Thursday, March 8, 2012
Review – Mantrap
March 8, 2012
Mantrap – US, 1926
Were it 1926, I have no doubt that my wall would now be adorned with images of the young twenty-one-year-old female star of Victor Fleming’s aptly titled film, Mantrap, for there is just something incredibly likeable about Clara Bow. In the film, she plays a young manicurist named Alverna who seems completely comfortable with the attention that her good looks and slender figure brings her. In her first scene, we witness Alverna getting out of a wealthy man’s car and thanking him for the ride. At first, I expected the man to be one her many suitors, but judging from his reaction, it appears that he hardly knows her. So just why would someone like him give a ride to a perfect stranger? Probably because she asked him. Maybe it was her trendy look or her hip way of talking; perhaps it was the way she knows what she likes and isn’t afraid of making her feelings known. After all, few people can deny the attractiveness of confidence. To Alverna, it seems, life is a playground, and she means to have as much fun in it as she possibly can.
Mantrap first introduces us to two male characters that both desperately need a change of pace. First, we meet Ralph Preston (Percy Marmont), a lawyer who has had enough of women. Perhaps that’s an overstatement. It would be better to describe him as being fed up with city women, whom he sees as all being spoiled, flirtatious, and far too free-spirited. In one scene, we see throngs of women in his office waiting room, each one of them apparently seeking a divorce. It’s a sight that has started giving Ralph chest pains. One of his potential clients even attempts to play a game of footsies with him in order to gain his legal assistance. When that fails, she aims for his sympathy by claiming her husband was a bit rough with her. His response, however, is not what you would consider even remotely sympathetic. When a friend offers to take him to a Canadian town by the name of Mantrap, he figures it’s just what the doctor ordered – hunting, fishing, and, more importantly, no women for miles.
Contrasting Ralph nicely is Joe Easter (Ernest Torrence), an outwardly friendly man living in Canada who pines for the sight of beautiful women. To be more precise, he misses the sight of a woman’s ankles, which according to him, he hasn’t seen since around 1906. The implication is that modern women are not so interested in the great outdoors. One day, Joe is shown a picture of a woman in a one-piece bathing suit - highly risqué at that time - and told to go to Minnesota if he really wants to be surrounded by women like her. Joe begins packing almost immediately. And so these two men, Ralph and Joe, essentially trade places, each looking for the exact thing that the other is more than ready to get away from. One guess just which lucky lady Joe meets during his adventures in “the Great Indoors.”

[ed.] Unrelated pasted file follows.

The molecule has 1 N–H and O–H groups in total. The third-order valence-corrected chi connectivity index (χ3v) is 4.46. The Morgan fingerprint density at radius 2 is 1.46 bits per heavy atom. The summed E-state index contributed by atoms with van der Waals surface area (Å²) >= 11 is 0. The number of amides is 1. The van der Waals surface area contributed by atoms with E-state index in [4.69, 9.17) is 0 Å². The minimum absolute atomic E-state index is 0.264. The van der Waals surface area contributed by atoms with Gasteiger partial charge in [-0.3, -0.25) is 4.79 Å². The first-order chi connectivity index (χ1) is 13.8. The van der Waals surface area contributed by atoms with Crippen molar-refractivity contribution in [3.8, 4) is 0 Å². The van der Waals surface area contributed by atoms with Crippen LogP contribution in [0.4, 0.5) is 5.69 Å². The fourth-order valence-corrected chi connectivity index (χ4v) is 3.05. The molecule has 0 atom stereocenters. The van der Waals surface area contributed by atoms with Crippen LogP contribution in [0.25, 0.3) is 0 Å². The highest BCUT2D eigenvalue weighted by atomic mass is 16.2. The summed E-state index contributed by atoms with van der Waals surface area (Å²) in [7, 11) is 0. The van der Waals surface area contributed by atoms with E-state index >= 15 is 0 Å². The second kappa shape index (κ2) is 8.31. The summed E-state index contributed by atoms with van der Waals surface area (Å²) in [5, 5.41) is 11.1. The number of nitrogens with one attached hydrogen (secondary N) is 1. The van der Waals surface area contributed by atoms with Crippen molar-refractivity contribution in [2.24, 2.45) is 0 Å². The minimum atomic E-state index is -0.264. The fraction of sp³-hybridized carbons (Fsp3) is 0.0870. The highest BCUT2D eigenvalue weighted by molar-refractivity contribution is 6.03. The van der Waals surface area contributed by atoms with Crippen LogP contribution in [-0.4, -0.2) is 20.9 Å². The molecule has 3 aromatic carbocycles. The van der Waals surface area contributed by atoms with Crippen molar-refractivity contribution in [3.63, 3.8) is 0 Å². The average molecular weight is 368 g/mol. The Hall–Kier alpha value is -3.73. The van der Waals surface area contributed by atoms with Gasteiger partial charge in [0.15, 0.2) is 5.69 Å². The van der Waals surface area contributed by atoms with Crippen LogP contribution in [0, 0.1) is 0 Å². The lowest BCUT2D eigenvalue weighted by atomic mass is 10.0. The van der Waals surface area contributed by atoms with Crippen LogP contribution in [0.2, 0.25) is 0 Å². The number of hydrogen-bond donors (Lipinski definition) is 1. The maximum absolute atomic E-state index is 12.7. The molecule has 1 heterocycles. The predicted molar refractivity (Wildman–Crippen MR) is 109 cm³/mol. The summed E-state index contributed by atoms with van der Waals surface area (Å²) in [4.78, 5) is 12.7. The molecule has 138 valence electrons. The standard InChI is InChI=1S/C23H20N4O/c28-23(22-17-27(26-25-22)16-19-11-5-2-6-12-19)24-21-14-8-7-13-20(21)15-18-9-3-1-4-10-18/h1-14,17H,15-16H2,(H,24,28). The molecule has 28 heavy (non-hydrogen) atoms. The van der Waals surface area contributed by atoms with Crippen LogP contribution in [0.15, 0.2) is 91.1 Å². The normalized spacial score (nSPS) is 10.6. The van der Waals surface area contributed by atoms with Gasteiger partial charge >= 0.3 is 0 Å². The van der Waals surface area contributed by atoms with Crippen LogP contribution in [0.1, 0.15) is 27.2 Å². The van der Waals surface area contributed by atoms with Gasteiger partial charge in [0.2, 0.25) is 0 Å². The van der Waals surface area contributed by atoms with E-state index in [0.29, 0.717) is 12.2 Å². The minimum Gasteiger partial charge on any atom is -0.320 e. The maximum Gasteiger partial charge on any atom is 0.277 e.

One of the delightful aspects of Mantrap is its dialogue, which cackles with both energy and humor. I absolutely loved Joe’s awkward pursuit of Alverna at the salon where she words, especially the erroneous way in which he goes about indicating his attraction to her. For the record, it’s woo-woo, not koo-koo. In another particularly memorable moment, Joe’s mother gives him some rather humorous advice: Beware of “free and easy” city women because “they’re so free, and you’re so easy.” Later, we watch as Alverna, now bored with her life in Mantrap, flirts shamelessly with Ralph, using the age-old trick of feigning fear and helplessness. “It’s fierce to be dead before you die,” she tells him in her best sad voice. She even throws in a little shoulder action to make it harder for him to resist her. Frankly, how he holds out as long as he does is beyond me.
With a title like Mantrap, you’d expect Alverna to be a gold-digger because that would ultimately reinforce the words of Joe’s mother, and yet Alverna turns out to be another of the many trailblazing roles that silent films afforded women, albeit in a very non-traditional way. While other films, particularly those starring Lilian Gish and Mary Pickford, often extolled traditional virtues such as marriage, commitment, and innocence, Mantrap seems to be arguing that the changes that modernity brought to women and the family were not as horrific as some of the more conservative members of society made them out to be. Sure, Alverna is an unabashed flirt, but she is also headstrong, unafraid of hard work, and determined not to let others make decisions for her. In fact, instead of letting Joe and Ralph dictate her future, she commanders a rowboat and sails off without them, not even bothering to look back at their stunned faces. The message is clear: If anyone is going to decide her destiny, it is going to be her.
Mantrap remains a fun film, and Clara Bow’s performance retains its impressiveness. Mrs. Bow went on to make about fifty-five films over her eleven year career before both sound and controversy conspired to put an end to her days in front of the camera. It’s a shame really, for she was indeed a major talent, and I look forward to seeing more of this brave actress’s work. (on Disc 2 of Image-Entertainment’s Treasures 5: The West 1898 – 1938)